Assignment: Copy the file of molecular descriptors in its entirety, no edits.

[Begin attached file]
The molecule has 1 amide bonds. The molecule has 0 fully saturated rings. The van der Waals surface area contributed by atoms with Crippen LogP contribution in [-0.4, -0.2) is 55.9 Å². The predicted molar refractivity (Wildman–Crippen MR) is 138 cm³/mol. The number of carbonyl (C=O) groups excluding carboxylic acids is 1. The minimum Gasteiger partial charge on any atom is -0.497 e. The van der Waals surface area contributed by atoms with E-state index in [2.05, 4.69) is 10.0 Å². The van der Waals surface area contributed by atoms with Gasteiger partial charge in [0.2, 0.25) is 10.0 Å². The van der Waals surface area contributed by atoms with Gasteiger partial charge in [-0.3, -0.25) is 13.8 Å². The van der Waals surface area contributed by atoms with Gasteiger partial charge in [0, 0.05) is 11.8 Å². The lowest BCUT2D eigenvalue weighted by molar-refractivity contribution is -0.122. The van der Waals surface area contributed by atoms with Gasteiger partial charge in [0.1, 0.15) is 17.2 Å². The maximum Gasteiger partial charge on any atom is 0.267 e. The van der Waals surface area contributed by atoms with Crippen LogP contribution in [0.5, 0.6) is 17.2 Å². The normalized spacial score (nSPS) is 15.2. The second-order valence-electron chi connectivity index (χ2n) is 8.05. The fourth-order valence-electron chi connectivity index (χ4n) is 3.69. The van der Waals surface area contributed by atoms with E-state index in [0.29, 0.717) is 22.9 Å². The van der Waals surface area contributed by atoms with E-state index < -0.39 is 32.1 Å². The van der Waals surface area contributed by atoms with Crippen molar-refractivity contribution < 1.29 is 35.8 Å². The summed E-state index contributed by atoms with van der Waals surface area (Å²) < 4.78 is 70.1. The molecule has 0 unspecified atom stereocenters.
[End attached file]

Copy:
The molecule has 1 amide bonds. The molecule has 0 fully saturated rings. The van der Waals surface area contributed by atoms with Crippen LogP contribution in [-0.4, -0.2) is 55.9 Å². The predicted molar refractivity (Wildman–Crippen MR) is 138 cm³/mol. The number of carbonyl (C=O) groups excluding carboxylic acids is 1. The minimum Gasteiger partial charge on any atom is -0.497 e. The van der Waals surface area contributed by atoms with E-state index in [2.05, 4.69) is 10.0 Å². The van der Waals surface area contributed by atoms with Gasteiger partial charge in [0.2, 0.25) is 10.0 Å². The van der Waals surface area contributed by atoms with Gasteiger partial charge in [-0.3, -0.25) is 13.8 Å². The van der Waals surface area contributed by atoms with Gasteiger partial charge in [0, 0.05) is 11.8 Å². The lowest BCUT2D eigenvalue weighted by molar-refractivity contribution is -0.122. The van der Waals surface area contributed by atoms with Gasteiger partial charge in [0.1, 0.15) is 17.2 Å². The maximum Gasteiger partial charge on any atom is 0.267 e. The van der Waals surface area contributed by atoms with Crippen LogP contribution in [0.5, 0.6) is 17.2 Å². The normalized spacial score (nSPS) is 15.2. The second-order valence-electron chi connectivity index (χ2n) is 8.05. The fourth-order valence-electron chi connectivity index (χ4n) is 3.69. The van der Waals surface area contributed by atoms with E-state index in [0.29, 0.717) is 22.9 Å². The van der Waals surface area contributed by atoms with E-state index < -0.39 is 32.1 Å². The van der Waals surface area contributed by atoms with Crippen molar-refractivity contribution < 1.29 is 35.8 Å². The summed E-state index contributed by atoms with van der Waals surface area (Å²) < 4.78 is 70.1. The molecule has 0 unspecified atom stereocenters.